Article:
JULY OBSERVANCES: TOOLS AND RESOURCES
National Minority Health Month
With July being National Minority Health Month, and with this month being Pride Month,
it is a good time to focus on the well-being of American Indian/Alaska Native transgender
and two-spirit youth, their relatives and families and their health care providers. Check out this Celebrating Our Magic toolkit, which offers affirming, inclusive and sustainable resources.
UV Safety Month
Ultraviolet (UV) protection from the sun and indoor tanning plays a critical role in reducing
a person’s risk for skin cancer, the most common cancer in the U.S. and one of the
most preventable cancers. Recent research found that American Indian/Alaska Natives use
tanning devices more often when compared to other racial and ethnic groups. Compared to non-Hispanic Whites and Asians, American Indian/Alaska Natives also less frequently use sun protective behaviors such as wearing hats or sunscreen or seeking shade when outdoors.
Share tips and best practices with patients to reduce their skin cancer risk:
Healthy Vision Month
During Healthy Vision Month, remind patients that annual eye exams are important.
Diabetic retinopathy is the leading cause of new blindness in working age adults.
The Indian Health Service has increased access to eye care for American Indians/Alaska Natives
through the IHS-Joslin Vision Network (JVN) Teleophthalmology program. The IHS-JVN program is currently available at more than 80 IHS/Tribal/Urban primary care clinics, allowing patients to obtain a diabetic retinal exam during a regularly scheduled medical appointment.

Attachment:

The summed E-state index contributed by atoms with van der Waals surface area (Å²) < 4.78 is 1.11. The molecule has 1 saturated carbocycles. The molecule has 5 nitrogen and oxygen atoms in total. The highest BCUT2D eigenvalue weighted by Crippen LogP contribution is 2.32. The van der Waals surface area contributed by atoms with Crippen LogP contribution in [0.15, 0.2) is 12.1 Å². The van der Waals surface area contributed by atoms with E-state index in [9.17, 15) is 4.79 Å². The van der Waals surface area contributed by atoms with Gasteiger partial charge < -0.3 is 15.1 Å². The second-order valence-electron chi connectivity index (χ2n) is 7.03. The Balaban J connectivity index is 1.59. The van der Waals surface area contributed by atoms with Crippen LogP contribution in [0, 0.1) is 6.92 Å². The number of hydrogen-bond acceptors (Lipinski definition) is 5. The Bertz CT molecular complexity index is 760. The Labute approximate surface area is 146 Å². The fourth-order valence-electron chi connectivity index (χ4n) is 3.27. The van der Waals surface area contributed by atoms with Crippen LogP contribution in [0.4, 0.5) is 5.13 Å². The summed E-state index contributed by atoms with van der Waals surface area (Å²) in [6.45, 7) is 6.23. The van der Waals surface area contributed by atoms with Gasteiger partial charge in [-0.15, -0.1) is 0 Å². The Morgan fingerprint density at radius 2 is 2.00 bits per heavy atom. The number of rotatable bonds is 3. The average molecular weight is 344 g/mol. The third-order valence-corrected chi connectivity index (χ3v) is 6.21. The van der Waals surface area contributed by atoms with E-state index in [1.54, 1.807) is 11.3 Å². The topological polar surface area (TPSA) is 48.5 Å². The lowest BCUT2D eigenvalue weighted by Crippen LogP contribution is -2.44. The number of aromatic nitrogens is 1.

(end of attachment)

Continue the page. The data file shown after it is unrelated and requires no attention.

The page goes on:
World Hepatitis Day (July 28)
- In 2017, American Indians/Alaska Natives were twice as likely to die from viral hepatitis, compared to non-Hispanic Whites.
- In 2018, the AIAN population was almost three times as likely to die from Hepatitis C.
According to IHS, 2004 to 2014 saw a simultaneous increase in hospital admissions for acute hepatitis C and opioid injection, with 80% of new hepatitis C cases related to injection drug use.
The Indian Country ECHO (Extension for Community Healthcare Outcomes) creates a learning environment where clinicians and staff serving AIAN people can get guidance and mentorship from clinical experts on treating and preventing hepatitis C. Check out upcoming Indian Country ECHO events and sessions. Anyone interested in learning a new skill is welcome to join!